CJ Solar Will Not Hide His Southern Rock Style
CJ Solar's Southern rock style of country music is sure to get the attention of any traditionalists sitting in the Grand Ole Opry audience this weekend. In so many ways, the performance is a long time coming.
The Baton Rouge, La., native calls this Saturday's (Sept. 7) Opry debut a bucket list moment, one he didn't anticipate happening so quickly. Look for two songs from him, an unreleased track called "Watered Down Whiskey" and his new single, "Coming My Way" — a loud country-rocker that he wrote with "Rednecker" singer Hardy several years ago. The electric foot-stomper name-checks heroes like the Marshall Tucker Band between hot guitar licks and pulsing drum cadences.
“It’s funny, I had a lot of people (tell me), ‘Man this whole Southern rock thing is like dead. Nobody wants to hear that kind of stuff,'” Solar tells Taste of Country, smiling.
“I wear this hat. I grew up playing Southern rock music. I love country music, and that’s my thing," he says. "So I feel like I’m playing country music that’s inspired by Southern rock."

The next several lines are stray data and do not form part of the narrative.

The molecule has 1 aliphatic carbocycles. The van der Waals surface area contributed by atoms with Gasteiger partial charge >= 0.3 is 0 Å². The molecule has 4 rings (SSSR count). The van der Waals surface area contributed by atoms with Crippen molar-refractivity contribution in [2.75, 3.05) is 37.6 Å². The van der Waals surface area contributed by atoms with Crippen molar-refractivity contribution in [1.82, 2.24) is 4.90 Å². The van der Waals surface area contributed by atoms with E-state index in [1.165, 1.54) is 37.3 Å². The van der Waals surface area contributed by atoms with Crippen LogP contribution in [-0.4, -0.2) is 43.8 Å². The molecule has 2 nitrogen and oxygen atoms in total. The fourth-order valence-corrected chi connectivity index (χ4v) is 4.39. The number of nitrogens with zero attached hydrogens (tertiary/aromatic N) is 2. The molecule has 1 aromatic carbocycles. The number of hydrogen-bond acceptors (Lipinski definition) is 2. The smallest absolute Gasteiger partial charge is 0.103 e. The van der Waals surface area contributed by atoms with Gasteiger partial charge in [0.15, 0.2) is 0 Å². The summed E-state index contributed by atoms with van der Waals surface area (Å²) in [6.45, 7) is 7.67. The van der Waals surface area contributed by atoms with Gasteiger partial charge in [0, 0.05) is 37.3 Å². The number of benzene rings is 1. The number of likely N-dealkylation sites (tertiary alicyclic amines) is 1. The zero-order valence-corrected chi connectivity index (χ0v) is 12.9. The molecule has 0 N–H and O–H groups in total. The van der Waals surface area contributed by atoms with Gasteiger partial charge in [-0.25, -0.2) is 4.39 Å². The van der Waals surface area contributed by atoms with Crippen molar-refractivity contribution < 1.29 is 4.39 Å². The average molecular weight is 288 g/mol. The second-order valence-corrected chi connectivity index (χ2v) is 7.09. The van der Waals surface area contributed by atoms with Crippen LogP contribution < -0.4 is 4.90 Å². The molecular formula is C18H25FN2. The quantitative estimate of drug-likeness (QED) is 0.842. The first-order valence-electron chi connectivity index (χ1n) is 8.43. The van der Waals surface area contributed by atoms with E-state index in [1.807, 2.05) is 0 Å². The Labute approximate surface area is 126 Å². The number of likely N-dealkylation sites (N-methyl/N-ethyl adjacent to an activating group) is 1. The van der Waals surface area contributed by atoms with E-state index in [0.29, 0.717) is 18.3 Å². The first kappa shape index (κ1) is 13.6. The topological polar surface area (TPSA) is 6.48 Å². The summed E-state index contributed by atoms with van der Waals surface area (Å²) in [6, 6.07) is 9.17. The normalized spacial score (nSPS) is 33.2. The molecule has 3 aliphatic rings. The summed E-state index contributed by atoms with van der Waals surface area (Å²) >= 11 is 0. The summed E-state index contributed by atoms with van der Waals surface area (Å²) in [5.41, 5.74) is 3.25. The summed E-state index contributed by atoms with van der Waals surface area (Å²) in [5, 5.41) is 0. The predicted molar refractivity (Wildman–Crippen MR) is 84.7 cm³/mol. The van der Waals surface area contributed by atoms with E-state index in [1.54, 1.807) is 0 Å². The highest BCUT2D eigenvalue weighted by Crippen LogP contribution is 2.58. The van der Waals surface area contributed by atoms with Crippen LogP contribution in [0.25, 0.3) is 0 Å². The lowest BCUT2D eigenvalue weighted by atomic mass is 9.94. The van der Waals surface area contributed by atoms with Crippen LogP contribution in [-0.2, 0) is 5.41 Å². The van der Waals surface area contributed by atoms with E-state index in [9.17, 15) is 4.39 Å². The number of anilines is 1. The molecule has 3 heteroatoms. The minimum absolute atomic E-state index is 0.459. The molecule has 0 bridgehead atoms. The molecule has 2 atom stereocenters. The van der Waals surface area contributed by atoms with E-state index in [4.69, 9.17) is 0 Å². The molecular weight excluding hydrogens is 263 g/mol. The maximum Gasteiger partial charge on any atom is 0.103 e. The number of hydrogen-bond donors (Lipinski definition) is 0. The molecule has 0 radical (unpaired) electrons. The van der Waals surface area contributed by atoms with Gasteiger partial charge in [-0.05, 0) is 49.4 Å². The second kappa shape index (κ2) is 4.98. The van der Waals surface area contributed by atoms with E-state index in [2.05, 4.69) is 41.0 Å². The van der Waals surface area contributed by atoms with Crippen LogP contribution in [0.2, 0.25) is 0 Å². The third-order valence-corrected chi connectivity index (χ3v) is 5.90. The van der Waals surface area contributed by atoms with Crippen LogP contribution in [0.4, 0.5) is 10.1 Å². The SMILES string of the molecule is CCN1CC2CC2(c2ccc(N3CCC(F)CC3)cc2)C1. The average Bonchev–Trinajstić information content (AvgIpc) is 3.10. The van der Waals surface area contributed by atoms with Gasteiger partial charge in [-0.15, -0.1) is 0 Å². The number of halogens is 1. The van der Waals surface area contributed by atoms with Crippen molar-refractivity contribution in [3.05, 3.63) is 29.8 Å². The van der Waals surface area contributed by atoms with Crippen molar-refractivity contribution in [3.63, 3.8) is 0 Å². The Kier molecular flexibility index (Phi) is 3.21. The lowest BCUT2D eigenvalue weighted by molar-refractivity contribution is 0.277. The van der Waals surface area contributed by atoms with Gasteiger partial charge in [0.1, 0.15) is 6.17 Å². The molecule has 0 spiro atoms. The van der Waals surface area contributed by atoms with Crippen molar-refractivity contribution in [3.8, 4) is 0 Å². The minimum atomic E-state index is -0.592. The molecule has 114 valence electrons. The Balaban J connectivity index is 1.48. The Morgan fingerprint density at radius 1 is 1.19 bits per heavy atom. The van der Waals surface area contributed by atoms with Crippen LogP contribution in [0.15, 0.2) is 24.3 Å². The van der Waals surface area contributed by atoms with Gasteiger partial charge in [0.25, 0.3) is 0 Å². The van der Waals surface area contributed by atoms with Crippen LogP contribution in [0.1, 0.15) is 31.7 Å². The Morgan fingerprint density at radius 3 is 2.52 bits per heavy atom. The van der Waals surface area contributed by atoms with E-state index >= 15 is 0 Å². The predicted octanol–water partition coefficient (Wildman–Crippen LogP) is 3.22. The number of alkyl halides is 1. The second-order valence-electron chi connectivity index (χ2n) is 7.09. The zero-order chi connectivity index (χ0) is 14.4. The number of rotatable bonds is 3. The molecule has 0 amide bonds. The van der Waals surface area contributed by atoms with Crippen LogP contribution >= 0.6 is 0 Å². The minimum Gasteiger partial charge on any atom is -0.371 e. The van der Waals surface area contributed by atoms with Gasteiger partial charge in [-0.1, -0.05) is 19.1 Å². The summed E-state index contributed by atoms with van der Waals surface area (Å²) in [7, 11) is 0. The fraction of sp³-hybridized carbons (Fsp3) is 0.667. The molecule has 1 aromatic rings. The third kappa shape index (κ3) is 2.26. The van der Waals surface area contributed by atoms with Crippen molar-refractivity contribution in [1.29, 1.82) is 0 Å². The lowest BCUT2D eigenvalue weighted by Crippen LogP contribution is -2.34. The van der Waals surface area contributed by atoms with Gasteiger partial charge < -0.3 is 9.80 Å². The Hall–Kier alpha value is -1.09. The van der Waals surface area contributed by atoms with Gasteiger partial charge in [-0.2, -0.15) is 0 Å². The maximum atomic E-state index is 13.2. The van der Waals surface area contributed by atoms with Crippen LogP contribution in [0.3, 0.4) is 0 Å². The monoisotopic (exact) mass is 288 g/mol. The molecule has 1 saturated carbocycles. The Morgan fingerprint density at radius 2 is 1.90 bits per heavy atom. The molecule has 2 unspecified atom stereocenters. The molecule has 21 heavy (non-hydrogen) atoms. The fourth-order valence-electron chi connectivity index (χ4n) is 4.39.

Thank Solar's dad for schooling him on classic rock growing up. He went through a British phase and a hair metal phase, too, but it's those swampy lyrics that stuck with him.
“Me and my little brothers put together a band and we would just play Creedence Clearwater Revival and Lynyrd Skynyrd," he recalls, "and as I got into middle school I came up and we saw a show at the Grand Ole Opry.”
Blake Shelton, Brad Paisley and Dierks Bentley played that night, and he was hooked. A slow focus on songwriting helped him learn that he didn't need to wait for others to write about what he was feeling. When he moved to Nashville, he wanted to be both an artist and songwriter but — like Hardy — success as a songwriter came first. Jerrod Niemann's "Blue Bandana" was his first record song and first single, which helped him get into better rooms and eventually get to write with artists like (Michael) Hardy.
"Coming My Way" announces that he intends to stay true to his roots. The track is louder than other songs of his found on Spotify, something Solar admits came from the success of "Up Down." The more compact production is great for radio and streaming and great for live shows, which is what he's focused on for the remainder of 2019. On Saturday he'll finally get a chance to learn if it's great for the Grand Ole Opry, as well.
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